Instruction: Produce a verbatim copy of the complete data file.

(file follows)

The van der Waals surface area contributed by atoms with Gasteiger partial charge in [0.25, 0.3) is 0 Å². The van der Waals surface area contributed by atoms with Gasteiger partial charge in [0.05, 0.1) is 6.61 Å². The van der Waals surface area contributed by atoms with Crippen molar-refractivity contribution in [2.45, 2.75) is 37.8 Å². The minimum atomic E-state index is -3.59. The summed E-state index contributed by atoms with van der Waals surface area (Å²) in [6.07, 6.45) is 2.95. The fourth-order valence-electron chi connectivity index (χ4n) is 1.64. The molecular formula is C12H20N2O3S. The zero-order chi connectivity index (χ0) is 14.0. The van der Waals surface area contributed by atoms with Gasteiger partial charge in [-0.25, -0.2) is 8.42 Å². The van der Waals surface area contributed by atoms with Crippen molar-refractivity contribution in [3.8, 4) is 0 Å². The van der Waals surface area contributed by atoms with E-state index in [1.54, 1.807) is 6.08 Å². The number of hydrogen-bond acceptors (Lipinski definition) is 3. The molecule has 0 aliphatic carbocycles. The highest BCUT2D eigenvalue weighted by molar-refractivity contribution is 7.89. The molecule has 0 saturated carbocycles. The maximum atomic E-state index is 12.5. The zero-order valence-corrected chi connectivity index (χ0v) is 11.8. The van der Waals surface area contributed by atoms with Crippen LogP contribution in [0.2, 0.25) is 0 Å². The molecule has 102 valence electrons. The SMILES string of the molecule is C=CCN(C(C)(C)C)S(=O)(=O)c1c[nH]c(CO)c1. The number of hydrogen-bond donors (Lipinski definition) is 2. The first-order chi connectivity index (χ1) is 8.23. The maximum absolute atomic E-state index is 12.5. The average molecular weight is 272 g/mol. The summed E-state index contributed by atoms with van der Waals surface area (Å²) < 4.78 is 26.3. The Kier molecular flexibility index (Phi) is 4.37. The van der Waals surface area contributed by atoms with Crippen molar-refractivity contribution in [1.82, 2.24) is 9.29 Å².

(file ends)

The van der Waals surface area contributed by atoms with Gasteiger partial charge in [0.25, 0.3) is 0 Å². The van der Waals surface area contributed by atoms with Gasteiger partial charge in [0.05, 0.1) is 6.61 Å². The van der Waals surface area contributed by atoms with Crippen molar-refractivity contribution in [2.45, 2.75) is 37.8 Å². The minimum atomic E-state index is -3.59. The summed E-state index contributed by atoms with van der Waals surface area (Å²) in [6.07, 6.45) is 2.95. The fourth-order valence-electron chi connectivity index (χ4n) is 1.64. The molecular formula is C12H20N2O3S. The zero-order chi connectivity index (χ0) is 14.0. The van der Waals surface area contributed by atoms with Gasteiger partial charge in [-0.25, -0.2) is 8.42 Å². The van der Waals surface area contributed by atoms with Crippen molar-refractivity contribution in [3.8, 4) is 0 Å². The van der Waals surface area contributed by atoms with E-state index in [1.54, 1.807) is 6.08 Å². The number of hydrogen-bond acceptors (Lipinski definition) is 3. The molecule has 0 aliphatic carbocycles. The highest BCUT2D eigenvalue weighted by molar-refractivity contribution is 7.89. The molecule has 0 saturated carbocycles. The maximum atomic E-state index is 12.5. The zero-order valence-corrected chi connectivity index (χ0v) is 11.8. The van der Waals surface area contributed by atoms with Crippen LogP contribution in [0.2, 0.25) is 0 Å². The molecule has 102 valence electrons. The SMILES string of the molecule is C=CCN(C(C)(C)C)S(=O)(=O)c1c[nH]c(CO)c1. The number of hydrogen-bond donors (Lipinski definition) is 2. The first-order chi connectivity index (χ1) is 8.23. The maximum absolute atomic E-state index is 12.5. The average molecular weight is 272 g/mol. The summed E-state index contributed by atoms with van der Waals surface area (Å²) < 4.78 is 26.3. The Kier molecular flexibility index (Phi) is 4.37. The van der Waals surface area contributed by atoms with Crippen molar-refractivity contribution in [1.82, 2.24) is 9.29 Å².